Purpose: To think critically about how your chosen author has used rhetorical strategies in their argument, and to construct your own argument, supported by analysis of textual evidence from the author’s work, regarding whether the author’s use of rhetorical strategies was successful.
Task: Craft your rhetorical analysis essay, using your work from your Unit 3 discussions, your instructor’s feedback on your discussions, and the instructions and guidance in our Writing the Rhetorical Analysis Essay resource.
- Your essay should begin with an introductory paragraph that introduces and contextualizes the work you will be analyzing in your essay.
- Your introductory paragraph should conclude with a rhetorical analysis thesis, one to two sentences in length, that argues whether the author(s) succeed in creating a persuasive argument and which names the rhetorical strategies that they use (or fail to use) in doing so. (Be sure to revise your thesis based on your feedback from Discussion 3.2!)
- Then, your essay should contain three or four body paragraphs, including the paragraph you developed in Discussion 3.2, if you wish, revised using the feedback received on our discussion.
- Your body paragraphs should each begin with a topic sentence that refers to the point in your thesis you will be discussing in that paragraph.
- Your body paragraphs must also include textual evidence from the work you are analyzing. This textual evidence should be specific and must be analyzed to show how it supports your argument. All quoted, paraphrased, or summarized textual evidence must be cited according to MLA guidelines.
- Your paragraphs should then conclude with transition sentences that guide the reader gracefully from the topic you have just analyzed to the topic in your next paragraph, showing how those topics connect. (Please refer to Chapter 6.2: Effective Means of Writing a Paragraph for effective paragraph writing tactics!)
- Any quotes used as textual evidence must be no more than lines in length, and no more than eight quotes may be used.
- Your essay must conclude with an MLA formatted work cited page, providing an MLA 9 formatted citation for the work you have analyzed. This work cited page does NOT count towards your required three full pages.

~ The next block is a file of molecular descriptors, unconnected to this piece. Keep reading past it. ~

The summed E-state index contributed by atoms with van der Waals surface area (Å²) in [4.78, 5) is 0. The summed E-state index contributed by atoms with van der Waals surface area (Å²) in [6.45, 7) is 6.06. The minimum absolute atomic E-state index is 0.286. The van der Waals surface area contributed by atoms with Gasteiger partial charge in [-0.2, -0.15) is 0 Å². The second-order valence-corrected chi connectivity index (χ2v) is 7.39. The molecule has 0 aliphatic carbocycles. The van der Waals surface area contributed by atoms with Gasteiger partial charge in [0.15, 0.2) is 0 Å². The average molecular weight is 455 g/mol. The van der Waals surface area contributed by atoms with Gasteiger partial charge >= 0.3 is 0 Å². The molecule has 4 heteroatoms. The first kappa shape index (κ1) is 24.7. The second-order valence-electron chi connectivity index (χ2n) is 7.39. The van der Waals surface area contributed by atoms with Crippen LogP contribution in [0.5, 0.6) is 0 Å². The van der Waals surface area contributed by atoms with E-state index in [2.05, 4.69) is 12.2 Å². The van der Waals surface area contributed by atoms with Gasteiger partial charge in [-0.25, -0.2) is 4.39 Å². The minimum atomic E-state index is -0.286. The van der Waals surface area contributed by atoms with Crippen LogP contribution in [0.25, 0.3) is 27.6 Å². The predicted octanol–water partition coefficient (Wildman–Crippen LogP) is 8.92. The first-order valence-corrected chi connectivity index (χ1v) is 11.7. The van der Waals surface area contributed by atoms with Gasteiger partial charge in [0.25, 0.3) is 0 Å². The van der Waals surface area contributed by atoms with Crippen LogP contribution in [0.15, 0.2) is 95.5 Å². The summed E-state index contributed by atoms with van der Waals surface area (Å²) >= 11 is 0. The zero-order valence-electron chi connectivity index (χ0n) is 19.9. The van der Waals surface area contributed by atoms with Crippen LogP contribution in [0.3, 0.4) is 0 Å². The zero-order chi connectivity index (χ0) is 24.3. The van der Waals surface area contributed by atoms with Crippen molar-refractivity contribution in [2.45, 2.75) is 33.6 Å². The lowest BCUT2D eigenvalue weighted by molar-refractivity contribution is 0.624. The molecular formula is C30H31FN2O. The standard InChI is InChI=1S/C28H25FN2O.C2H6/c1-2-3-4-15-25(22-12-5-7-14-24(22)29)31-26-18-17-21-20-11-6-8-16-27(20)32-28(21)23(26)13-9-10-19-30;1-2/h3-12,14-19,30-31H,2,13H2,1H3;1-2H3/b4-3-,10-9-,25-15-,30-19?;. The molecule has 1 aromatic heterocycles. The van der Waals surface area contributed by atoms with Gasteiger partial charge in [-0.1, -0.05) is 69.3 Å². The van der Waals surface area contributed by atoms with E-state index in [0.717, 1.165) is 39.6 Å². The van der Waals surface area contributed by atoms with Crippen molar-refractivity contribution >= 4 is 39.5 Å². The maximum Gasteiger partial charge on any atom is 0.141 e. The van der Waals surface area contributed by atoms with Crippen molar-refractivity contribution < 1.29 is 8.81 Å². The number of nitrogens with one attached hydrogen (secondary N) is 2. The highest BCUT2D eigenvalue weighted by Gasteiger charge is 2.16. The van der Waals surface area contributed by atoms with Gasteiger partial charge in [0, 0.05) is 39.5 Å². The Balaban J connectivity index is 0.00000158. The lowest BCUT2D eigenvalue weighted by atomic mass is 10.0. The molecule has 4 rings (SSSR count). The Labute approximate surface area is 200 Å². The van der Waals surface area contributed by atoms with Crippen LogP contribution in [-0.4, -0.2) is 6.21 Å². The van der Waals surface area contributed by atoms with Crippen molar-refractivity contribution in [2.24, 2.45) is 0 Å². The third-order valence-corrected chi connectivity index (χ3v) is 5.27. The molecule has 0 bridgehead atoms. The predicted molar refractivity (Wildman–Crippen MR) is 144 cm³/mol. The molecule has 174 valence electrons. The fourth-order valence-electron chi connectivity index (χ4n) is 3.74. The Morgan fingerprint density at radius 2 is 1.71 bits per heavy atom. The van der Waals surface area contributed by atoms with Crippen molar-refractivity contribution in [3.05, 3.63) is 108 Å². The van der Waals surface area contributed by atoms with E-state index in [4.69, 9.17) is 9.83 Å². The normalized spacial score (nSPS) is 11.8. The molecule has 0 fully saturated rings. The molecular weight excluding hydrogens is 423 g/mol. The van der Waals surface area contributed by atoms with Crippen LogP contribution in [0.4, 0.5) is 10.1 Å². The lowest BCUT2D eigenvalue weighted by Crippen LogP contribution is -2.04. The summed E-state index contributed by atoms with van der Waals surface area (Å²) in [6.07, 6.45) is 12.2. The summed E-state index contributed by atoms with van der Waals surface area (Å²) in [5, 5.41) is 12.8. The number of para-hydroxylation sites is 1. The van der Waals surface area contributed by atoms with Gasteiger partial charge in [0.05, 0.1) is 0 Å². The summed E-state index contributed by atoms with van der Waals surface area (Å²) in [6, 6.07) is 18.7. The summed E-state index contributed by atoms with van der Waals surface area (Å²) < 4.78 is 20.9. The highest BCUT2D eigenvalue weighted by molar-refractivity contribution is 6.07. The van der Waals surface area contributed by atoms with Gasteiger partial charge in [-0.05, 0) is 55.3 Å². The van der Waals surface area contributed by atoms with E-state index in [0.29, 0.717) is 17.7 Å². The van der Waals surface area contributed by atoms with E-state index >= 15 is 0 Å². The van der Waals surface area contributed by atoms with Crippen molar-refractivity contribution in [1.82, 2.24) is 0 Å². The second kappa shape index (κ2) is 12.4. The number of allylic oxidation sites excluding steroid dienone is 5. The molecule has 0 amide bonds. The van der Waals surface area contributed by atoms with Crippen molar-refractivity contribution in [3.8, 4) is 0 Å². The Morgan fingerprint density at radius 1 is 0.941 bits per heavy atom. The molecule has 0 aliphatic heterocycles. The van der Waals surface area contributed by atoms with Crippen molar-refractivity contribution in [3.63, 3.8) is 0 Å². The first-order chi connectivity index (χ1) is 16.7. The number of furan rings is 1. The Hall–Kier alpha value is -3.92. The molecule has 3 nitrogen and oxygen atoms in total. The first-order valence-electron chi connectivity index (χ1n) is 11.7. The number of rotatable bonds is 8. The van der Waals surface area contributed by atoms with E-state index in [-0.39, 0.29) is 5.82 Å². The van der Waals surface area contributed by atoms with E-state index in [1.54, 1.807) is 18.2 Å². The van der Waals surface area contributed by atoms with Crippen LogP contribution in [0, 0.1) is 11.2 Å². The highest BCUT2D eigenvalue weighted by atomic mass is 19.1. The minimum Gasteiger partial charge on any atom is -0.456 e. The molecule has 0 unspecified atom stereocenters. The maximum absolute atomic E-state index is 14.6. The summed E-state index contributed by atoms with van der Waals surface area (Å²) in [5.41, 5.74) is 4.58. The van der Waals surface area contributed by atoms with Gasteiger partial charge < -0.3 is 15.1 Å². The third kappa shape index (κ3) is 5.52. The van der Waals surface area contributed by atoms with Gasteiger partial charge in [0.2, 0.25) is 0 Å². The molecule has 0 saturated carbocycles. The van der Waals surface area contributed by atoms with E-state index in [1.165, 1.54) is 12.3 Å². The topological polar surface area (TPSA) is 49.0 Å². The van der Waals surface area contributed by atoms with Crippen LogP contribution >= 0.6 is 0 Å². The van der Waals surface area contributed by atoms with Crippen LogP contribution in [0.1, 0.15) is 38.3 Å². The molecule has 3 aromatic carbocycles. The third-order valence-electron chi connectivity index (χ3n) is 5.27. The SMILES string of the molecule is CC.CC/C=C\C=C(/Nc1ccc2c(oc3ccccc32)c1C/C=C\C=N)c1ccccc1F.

- Your analysis must be focused on how the author used rhetoric, not about their topic.
- Your paper should not include any use of the first or second person.
- This paper does NOT allow the use of any materials outside of those provided in this class. Do not fall into the trap of looking online for sample essays. Any academic dishonesty will result in significant consequences.
Criteria on which you will be graded: A good grade on this assignment (the Rough Draft) reflects that you have completed this assignment to specification. It does not mean that your final paper will earn the same grade. Your instructor may highlight instances of editorial errors; and, while points will not be deducted for grammar and spelling mistakes here, incomprehensible writing will not earn a “passing grade.”
- Rough drafts will graded on your thesis’s specificity and development (25%)
- Rough drafts will be graded on how you develop and support your argument (your supporting claims, your logic and organization) (25%)
- Rough drafts will be graded on paragraph development and organization, to include topic sentences, conclusions, transitions (logic, flow) (20%)
- Rough drafts will be graded on engagement with the text (how you explain and analyze your examples, your choice of supporting quotations) (20%)
- Rough drafts will be graded on proper MLA citation and a correctly formatted Works Cited page, although on a lesser scale than the rest of the criteria. (10%)
- Read through your essay and refer back to the Writing the Rhetorical Analysis Essay page to make sure your essay meets the requirements for the assignment.
- Use Ctrl-F (Windows) or Command-F (Mac) to search your document for any use of the first or second person (I, me, my, we, us, our, ours, you, your, yours), and if found, remove and rewrite those sentences.
- Leave time to submit your draft to Tutor.com for review. Your tutor can help with thesis and content development, organization, grammar, and mechanics. Use this free service to write the best draft possible on this major assignment.
- Don’t forget that you can submit your draft to Tutor.com multiple times during the revision process.
- Make sure that your document is fully MLA formatted, including MLA running header, block header with MLA formatted date, 12pt standard serif font (such as Times New Roman), with lines double-spaced.
- Check that you have included your in-text (parenthetical) citations and a correctly formatted Work Cited page.
- Ensure your document is submitted as a .DOC, .DOCX, or .PDF file